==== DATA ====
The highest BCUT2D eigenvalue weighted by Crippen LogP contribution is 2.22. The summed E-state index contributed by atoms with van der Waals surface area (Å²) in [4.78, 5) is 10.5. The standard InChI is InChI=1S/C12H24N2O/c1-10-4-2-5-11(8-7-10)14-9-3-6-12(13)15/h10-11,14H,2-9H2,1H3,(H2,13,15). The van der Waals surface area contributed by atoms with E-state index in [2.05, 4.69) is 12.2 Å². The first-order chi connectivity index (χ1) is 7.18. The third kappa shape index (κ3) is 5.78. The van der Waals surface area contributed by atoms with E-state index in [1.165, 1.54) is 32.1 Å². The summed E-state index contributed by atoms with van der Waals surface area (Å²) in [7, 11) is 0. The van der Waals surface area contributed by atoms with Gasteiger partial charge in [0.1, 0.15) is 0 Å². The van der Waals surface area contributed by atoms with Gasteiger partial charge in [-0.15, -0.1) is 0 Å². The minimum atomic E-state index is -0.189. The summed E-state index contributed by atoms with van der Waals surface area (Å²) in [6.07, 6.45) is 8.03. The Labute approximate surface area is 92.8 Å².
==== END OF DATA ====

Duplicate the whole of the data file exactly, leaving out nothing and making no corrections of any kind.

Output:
The highest BCUT2D eigenvalue weighted by Crippen LogP contribution is 2.22. The summed E-state index contributed by atoms with van der Waals surface area (Å²) in [4.78, 5) is 10.5. The standard InChI is InChI=1S/C12H24N2O/c1-10-4-2-5-11(8-7-10)14-9-3-6-12(13)15/h10-11,14H,2-9H2,1H3,(H2,13,15). The van der Waals surface area contributed by atoms with E-state index in [2.05, 4.69) is 12.2 Å². The first-order chi connectivity index (χ1) is 7.18. The third kappa shape index (κ3) is 5.78. The van der Waals surface area contributed by atoms with E-state index in [1.165, 1.54) is 32.1 Å². The summed E-state index contributed by atoms with van der Waals surface area (Å²) in [7, 11) is 0. The van der Waals surface area contributed by atoms with Gasteiger partial charge in [0.1, 0.15) is 0 Å². The van der Waals surface area contributed by atoms with Gasteiger partial charge in [-0.15, -0.1) is 0 Å². The minimum atomic E-state index is -0.189. The summed E-state index contributed by atoms with van der Waals surface area (Å²) in [6.07, 6.45) is 8.03. The Labute approximate surface area is 92.8 Å².